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April Newsletter

Carruth talks about how to have difficult conversations and setting boundaries.

It’s hard to believe we’re into April! With only a few more weeks of the semester left, you likely have a lot on your mind.

And you might be facing some tough decisions in the next few months that may lead to difficult conversations. Maybe you’re trying to figure out your academics and trying to decide if you should drop a class or change your major. Perhaps you’re looking towards the future and trying to decide if you should get an internship for the summer, take the time to travel or debating attending summer school. Maybe you are already looking ahead to the next school year and trying to decide where you should live or what life after graduation will look like. We know these decisions can be overwhelming and, at times, feel heavy. You may even be anxious about some potentially tough conversations with family, friends or loved ones. We have identified some tips and techniques for you to consider.

Having Difficult Conversations

It’s important to keep open communication between yourself and your family and friends as you work through some of these decisions. Open dialogue with loved ones can help you achieve your academic and personal goals and alleviate stress and anxiety. The three main points to remember when having difficult conversations is:

  1. Plan a time to talk. This allows you to gather your thoughts and make a plan of what you’d like to say. Consider writing main points down before having the conversation so you don’t miss anything.
  2. Manage anxiety prior to the conversation. Take a deep breath before talking and remember to breathe while talking. Some effective anxiety coping skills include learning to use deep breathing, moving your body and practicing grounding. We covered a lot of those techniques in last month’s newsletter.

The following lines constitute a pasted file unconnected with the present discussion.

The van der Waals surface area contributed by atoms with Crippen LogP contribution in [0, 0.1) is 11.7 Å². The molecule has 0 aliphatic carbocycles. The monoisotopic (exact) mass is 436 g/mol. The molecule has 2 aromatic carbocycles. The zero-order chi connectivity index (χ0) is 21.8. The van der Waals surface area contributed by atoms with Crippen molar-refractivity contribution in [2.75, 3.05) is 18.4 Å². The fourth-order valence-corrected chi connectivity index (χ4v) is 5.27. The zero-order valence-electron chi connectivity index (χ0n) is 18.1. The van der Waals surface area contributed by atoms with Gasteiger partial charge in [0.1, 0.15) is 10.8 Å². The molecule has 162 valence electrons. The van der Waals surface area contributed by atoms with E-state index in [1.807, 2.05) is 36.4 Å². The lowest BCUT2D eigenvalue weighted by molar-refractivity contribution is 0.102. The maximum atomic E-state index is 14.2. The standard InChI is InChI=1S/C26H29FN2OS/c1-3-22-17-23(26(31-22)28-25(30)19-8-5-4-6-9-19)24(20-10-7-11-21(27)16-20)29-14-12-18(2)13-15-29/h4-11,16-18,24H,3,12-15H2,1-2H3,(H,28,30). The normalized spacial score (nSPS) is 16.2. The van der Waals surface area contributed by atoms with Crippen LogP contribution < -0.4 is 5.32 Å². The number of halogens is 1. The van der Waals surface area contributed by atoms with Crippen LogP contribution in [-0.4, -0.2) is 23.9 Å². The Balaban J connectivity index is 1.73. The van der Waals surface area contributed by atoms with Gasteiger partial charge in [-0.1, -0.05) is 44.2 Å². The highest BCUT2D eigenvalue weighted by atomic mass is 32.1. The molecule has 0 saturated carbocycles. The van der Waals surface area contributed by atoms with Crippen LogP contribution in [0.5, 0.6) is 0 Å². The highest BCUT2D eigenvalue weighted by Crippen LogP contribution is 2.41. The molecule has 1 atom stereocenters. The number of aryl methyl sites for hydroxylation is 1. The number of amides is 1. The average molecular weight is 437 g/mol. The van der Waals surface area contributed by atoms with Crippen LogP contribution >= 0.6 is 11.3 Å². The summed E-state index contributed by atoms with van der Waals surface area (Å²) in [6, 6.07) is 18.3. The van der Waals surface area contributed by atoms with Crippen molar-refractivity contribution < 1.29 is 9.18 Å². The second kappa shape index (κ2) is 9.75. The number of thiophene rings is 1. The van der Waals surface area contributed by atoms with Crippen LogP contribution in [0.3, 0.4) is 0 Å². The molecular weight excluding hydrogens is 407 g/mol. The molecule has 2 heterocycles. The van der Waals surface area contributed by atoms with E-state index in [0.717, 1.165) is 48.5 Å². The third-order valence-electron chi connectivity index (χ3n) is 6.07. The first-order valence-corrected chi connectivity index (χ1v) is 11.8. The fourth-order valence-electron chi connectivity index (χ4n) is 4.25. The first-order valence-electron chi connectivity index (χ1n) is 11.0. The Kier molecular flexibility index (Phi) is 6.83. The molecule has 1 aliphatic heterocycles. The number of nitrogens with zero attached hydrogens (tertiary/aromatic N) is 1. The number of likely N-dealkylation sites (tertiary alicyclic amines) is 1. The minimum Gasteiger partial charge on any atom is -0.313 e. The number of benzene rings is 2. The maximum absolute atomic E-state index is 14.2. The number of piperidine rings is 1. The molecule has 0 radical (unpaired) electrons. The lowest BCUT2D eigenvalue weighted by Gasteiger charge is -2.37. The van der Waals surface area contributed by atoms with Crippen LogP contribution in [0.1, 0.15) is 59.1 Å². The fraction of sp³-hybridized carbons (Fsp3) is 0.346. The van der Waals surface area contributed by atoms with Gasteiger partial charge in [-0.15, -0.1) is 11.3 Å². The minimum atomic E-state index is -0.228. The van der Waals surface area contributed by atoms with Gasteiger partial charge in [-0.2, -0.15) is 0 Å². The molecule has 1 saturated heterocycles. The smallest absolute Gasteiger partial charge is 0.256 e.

3. Keep a positive perspective. Avoid assuming that others are against you. Begin conversations by gathering information and asking questions.

Carruth recommends using the SMARTIES acronym when working through difficult conversations.

S: SHOW INITIATIVE. by keeping family informed and updated throughout the academic term, not just at the end. Waiting until the end of the semester can build anxiety and possibly not allow you to communicate as effectively. Students should check out academic regulations, program options and career options. This can help build confidence going into conversations.

M: MANAGE ANXIETY. Students should learn the signs of stress and anxiety and develop coping skills. This can be learned through attending counseling sessions or workshops on campus.

A: AVOID JUDGMENTS. Avoiding judgment helps both parties in the conversation from becoming defensive. Consider using “I statements,” described below, to verbalize and describe feelings.

R: RESEARCH OPTIONS. WVU offers a wide variety of resources and services to students that they can use year-round. We talked about a lot of these campus resources in our January newsletter. Students can also make outreach to a Carruth counselor who can help them find the resources and support they need for their situation.

T: TIME IT WELL. Timing is everything. Don’t wait to have an important conversation with someone when they are about to walk out the door or go to bed. Plan when you’d like to talk with them and make sure it is in a calm and private setting.

I: I STATEMENTS. Avoid seeking to be right rather than developing an understanding. “I” statements employ active listening, empathizing and validation in conversation. Students should frame their feelings in “I” statements, for example “I feel ______ when ________.”

E: EMPATHIZE. Make sure to empathize and validate your loved ones’ possible concerns. You can understand their emotions and concerns, but by using “I” statements and engaging your active listening skills, you can also get your side of the dialogue out.

S: SEEK SUPPORT. Try talking with someone about how you’re feeling. It can be a friend, family member or roommate. You can also talk with your adviser or professor whom you feel close to. If you’re wanting to talk with someone outside of your immediate circle, visit Carruth, WVU’s campus counseling center, to talk with a counselor. You can make an appointment online or by calling 304-293-4431.